Bank Settles Subprime FAS 140 Case

First BanCorp's $8.5-million settlement with the SEC reflects the commission's focus on accounting for mortgages.
Sarah JohnsonAugust 7, 2007

First BanCorp will pay the Securities and Exchange Commission $8.5 million to settle charges that it incorrectly represented more than $4 billion worth of transactions involving so-called non-conforming residential mortgages. The SEC has been investigating First BanCorp for two years, but amid the ongoing home-lending meltdown, the settlement may mark the beginning of more concerted SEC efforts against companies for incorrect accounting treatments of subprime mortgages.

It also marks a near-resolution of the financial troubles that have ensnared First BanCorp since the SEC began its investigation two years ago. Its inquiry focused on transactions between First BanCorp and its business partner Doral Financial, which along with First BanCorp is one of the largest financial institutions in Puerto Rico. Both are listed on the New York Stock Exchange.

By settling with the SEC, First BanCorp is not admitting or denying wrongdoing. “We have cooperated fully with the SEC since the beginning of their investigation, and with this settlement, are pleased to complete another significant step by resolving the investigation,” said Luis Beauchamp, president and CEO.

Drive Business Strategy and Growth

Drive Business Strategy and Growth

Learn how NetSuite Financial Management allows you to quickly and easily model what-if scenarios and generate reports.

According to the SEC, the commission has been focusing on financial reporting issues related to the mortgage industry. “Investors deserve accurate disclosure and responsible accounting in all sectors of the marketplace,” said Linda Chatman Thomsen, director of the SEC’s Division of Enforcement.”

In its complaint against First BanCorp, the SEC alleged that the firm purchased non-conforming mortgages, which can include subprime mortgages, from Doral, and subsequently profited by earning more than $100 million in net interest income. These types of mortgages have looser requirements for loan recipients’ credit histories and income.

The problem with the transactions, according to the SEC, is how First BanCorp accounted for them. The firm should not have recognized the mortgage-related transactions as true sales because Doral’s senior managers had agreed through conversations and e-mails to extend a recourse provision from a two-year period to full recourse for the mortgages’ duration. However, neither firm disclosed that a change had been made to their written agreements in their financial statements, according to the SEC.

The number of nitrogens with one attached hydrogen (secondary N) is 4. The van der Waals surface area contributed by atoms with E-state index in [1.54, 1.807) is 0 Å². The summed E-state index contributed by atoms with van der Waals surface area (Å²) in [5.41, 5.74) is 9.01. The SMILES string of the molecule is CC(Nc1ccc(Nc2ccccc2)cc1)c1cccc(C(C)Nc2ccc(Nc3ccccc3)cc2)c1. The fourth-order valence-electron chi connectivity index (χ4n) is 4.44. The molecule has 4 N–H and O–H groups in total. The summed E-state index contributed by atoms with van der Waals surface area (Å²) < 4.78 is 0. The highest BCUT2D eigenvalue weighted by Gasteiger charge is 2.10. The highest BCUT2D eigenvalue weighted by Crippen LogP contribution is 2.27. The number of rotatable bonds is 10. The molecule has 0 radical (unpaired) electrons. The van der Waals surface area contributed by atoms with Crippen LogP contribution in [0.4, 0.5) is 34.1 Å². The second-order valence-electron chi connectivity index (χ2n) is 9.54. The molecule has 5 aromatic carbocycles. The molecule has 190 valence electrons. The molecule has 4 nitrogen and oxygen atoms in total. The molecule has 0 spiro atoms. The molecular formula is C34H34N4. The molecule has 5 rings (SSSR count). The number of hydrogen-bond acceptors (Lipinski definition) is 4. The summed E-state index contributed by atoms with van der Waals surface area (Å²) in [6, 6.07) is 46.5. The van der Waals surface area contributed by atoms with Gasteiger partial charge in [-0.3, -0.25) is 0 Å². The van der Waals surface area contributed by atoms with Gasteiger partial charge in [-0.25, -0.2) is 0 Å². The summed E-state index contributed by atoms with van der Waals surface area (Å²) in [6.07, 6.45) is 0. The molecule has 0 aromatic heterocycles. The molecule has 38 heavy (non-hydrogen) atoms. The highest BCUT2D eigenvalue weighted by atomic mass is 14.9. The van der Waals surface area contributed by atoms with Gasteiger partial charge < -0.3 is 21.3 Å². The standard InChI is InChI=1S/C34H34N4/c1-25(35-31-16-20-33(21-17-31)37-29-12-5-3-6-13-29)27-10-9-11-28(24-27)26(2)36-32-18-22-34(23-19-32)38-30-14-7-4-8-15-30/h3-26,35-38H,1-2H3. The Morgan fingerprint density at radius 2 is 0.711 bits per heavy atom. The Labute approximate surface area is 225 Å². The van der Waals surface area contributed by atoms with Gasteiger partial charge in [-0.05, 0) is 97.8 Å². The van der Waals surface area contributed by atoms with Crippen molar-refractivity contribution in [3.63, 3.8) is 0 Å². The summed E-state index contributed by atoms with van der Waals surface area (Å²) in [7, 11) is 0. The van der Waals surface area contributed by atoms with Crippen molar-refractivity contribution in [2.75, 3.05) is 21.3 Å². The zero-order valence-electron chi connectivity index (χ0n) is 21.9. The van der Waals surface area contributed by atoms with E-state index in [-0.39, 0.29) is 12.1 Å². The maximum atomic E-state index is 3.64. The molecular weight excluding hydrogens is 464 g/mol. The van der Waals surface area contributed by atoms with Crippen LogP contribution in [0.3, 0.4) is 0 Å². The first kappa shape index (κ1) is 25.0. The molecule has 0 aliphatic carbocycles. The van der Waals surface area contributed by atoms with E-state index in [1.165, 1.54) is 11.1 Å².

Indeed, the firm’s audit committee later investigated whether First BanCorp should have recorded mortgage loans purchased from two financial institutions between 2000 and 2004 as loans rather than purchases under FAS 140.

In addition, the SEC claims, First BanCorp’s CEO and CFO at the time hid the terms of the oral agreement from the firm’s independent auditor. They also allegedly used improper methods to avoid having to issue a restatement of the company’s financials. According to the SEC, this involved backdating hedging documents to make the firm’s external audit firm believe that they had been created when the mortgage-related transactions began in order to satisfy the requirements under FAS 133, Accounting for Derivate Instruments and Hedging Activities.

CEO Angel Alvarez Perez and CFO Annie Astor Carbonnell resigned from the company soon after the SEC began its informal investigation into First BanCorp’s finances in August 2005.

The firm ended up undertaking a large restatement last year. It involved five years’ worth of financials from 2000 to 2004 and the reclassification of how it had treated mortgage-related transactions and interest rate swaps. The restatement decreased the company’s earnings and legal surplus by approximately $17.1 million.

The SEC’s settlement announcement on Tuesday comes one day after First BanCorp announced a federal court had issued preliminary approval for the settlement of a class-action lawsuit lobbing similar complaints again the company. The firm plans to pay $74.25 million by the end of the year to end the suit.

The payouts should not affect its current earnings. Anticipating a possible settlement in both instances, the firm had put aside $74 million to settle with its shareholders and $8.5 million for the SEC in 2005.

Also last year, Doral Financial agreed to settle its own SEC charges of questionable accounting methods for floating rate, interest only securities by paying the regulator a $25 million penalty.

4 Powerful Communication Strategies for Your Next Board Meeting